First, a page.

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A new exhibition makes the case against the Private Finance Initiatives

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Private Finance Initiatives have received a bad rap recently. And rightly so.

A new exhibition –How come we’re still paying for this? By the campaign group The People Vs. PFI lays out the case for the prosecution.  The collapse of Carillion has cast an anti-halo over the whole process of outsourcing in general, but while PFI has been unpopular for years (a 2002 survey found the majority of the public supported a moratorium) dissatisfaction with PFI has picked up a political salience that it lacked in the past. To pick just one example, the collapsed wall at Oxgangs Primary School in Edinburgh, which would have been fatal were it not for very good luck, revealed a catalogue of cut-corners and shoddy workmanship that put children at risk at great expense to the public purse. 

But near fatal negligence is not the only crime on PFI’s rap sheet. A report from the National Audit Office found that PFI  had incurred billions of pounds of additional costs without providing any additional benefit. They also found very little substantive difference between PFI and its replacement PF2.  Cash strapped local authorities, Care Commissioning Groups and schools are being forced to expend millions on services regardless of need, while unable to afford essential services and equipment. Liverpool council are still paying over £4m a year for a secondary school that now stands empty. Current PFI contracts have a capital value of £60bn, over the next two decades they will cost us £199bn.

An Audit Commission report from 2003 found that in a range of areas, including architectural design, user productivity and ownership costs, the quality of PFI schools was significantly worse than traditional non-PFI schools.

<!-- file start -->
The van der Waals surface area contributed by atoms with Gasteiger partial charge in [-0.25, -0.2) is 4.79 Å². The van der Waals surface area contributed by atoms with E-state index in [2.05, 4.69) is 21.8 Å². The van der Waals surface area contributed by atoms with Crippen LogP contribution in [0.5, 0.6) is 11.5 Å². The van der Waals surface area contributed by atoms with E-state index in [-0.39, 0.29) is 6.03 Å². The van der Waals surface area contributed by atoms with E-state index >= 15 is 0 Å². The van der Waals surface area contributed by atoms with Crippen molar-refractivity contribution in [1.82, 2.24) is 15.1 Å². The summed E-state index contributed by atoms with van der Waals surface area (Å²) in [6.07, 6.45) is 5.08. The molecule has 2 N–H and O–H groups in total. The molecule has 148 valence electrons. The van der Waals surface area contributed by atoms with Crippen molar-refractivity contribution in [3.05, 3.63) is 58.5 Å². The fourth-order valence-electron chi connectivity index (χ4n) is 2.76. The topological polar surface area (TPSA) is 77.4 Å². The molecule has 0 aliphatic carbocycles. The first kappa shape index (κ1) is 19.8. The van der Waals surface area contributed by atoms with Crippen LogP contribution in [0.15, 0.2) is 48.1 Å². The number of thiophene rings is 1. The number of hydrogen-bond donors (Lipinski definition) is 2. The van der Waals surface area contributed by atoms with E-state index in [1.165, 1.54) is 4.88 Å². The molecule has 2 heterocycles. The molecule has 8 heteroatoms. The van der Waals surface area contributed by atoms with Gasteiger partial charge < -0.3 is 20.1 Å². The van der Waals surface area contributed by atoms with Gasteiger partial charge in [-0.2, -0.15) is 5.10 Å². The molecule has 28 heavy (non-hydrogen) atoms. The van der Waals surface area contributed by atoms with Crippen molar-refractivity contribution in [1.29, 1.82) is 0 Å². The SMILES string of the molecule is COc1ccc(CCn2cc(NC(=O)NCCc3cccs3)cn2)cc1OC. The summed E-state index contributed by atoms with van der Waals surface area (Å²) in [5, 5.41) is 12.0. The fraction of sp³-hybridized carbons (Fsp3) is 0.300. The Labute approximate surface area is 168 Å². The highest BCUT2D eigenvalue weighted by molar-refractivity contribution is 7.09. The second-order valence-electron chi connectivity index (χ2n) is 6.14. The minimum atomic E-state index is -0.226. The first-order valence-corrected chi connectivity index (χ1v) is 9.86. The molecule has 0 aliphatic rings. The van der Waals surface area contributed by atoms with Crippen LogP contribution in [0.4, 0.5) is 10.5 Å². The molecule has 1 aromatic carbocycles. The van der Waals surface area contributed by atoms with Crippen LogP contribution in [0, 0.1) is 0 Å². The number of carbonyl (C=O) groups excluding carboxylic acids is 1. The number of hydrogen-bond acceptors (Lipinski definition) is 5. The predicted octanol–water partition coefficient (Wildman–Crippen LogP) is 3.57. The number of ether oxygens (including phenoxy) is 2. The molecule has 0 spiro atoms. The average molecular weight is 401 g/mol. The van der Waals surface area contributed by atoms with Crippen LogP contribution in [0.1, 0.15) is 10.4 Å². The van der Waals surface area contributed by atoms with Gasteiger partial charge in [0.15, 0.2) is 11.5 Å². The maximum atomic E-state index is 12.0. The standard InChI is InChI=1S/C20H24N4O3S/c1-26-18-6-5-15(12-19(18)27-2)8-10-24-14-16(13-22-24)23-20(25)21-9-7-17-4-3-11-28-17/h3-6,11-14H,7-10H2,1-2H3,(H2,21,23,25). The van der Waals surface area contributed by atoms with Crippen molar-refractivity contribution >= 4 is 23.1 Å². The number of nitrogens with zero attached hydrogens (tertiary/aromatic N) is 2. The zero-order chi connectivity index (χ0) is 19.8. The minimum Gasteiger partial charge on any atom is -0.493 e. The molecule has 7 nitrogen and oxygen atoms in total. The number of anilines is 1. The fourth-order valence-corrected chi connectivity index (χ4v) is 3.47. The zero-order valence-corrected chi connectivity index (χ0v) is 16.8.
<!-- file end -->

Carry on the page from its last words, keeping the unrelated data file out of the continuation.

The NAO found “no meaningful differences” between build quality between PFI and non-PFI hospitals and no significant difference in maintenance costs, although a number of maintenance problems were identified in PFI hospitals.

Several interventions from Westminster have made it clear that the political legitimacy of these schemes has been severely dented. Noted left-wing radicals like Jeremy Hunt, Priti Patel and Boris Johnson have all raised concerns about the pernicious impact on the public realm.  

But while Jeremy Hunt might fret about the impact of PFI on the UK health service, the Department of Health continue to push PFI internationally. Both the DoH and International Trade promoted  schemes with UK firms as efficient" and "cost effective" via a vehicle called ‘UK Health’.  While we may, finally be willing to disavow PFI at home, when it comes to the international scene, we don’t preach what we practice.

A new exhibition that is touring the country has crystallised this dissatisfaction. On Tuesday the People Vs. PFI brought their exhibition to Westminster, where they were hosted by John McDonnell, and joined by Sarah Jayne Clifton of Jubilee Debt Campaign and Dexter Whitfield from the European Services Strategy Unit.

The very fact that such an event could take place in parliament, with the participation of the Shadow Chancellor is an indication of how far the debate on PFI has shifted. For most of the 1990’s and the first decade of the new Millennium PFI had support from both main parties. The People Vs. PFI campaign is an attempt to capitalise on that change, and as such it deserves the support of everyone who cares about public services, regardless of their political affiliation.

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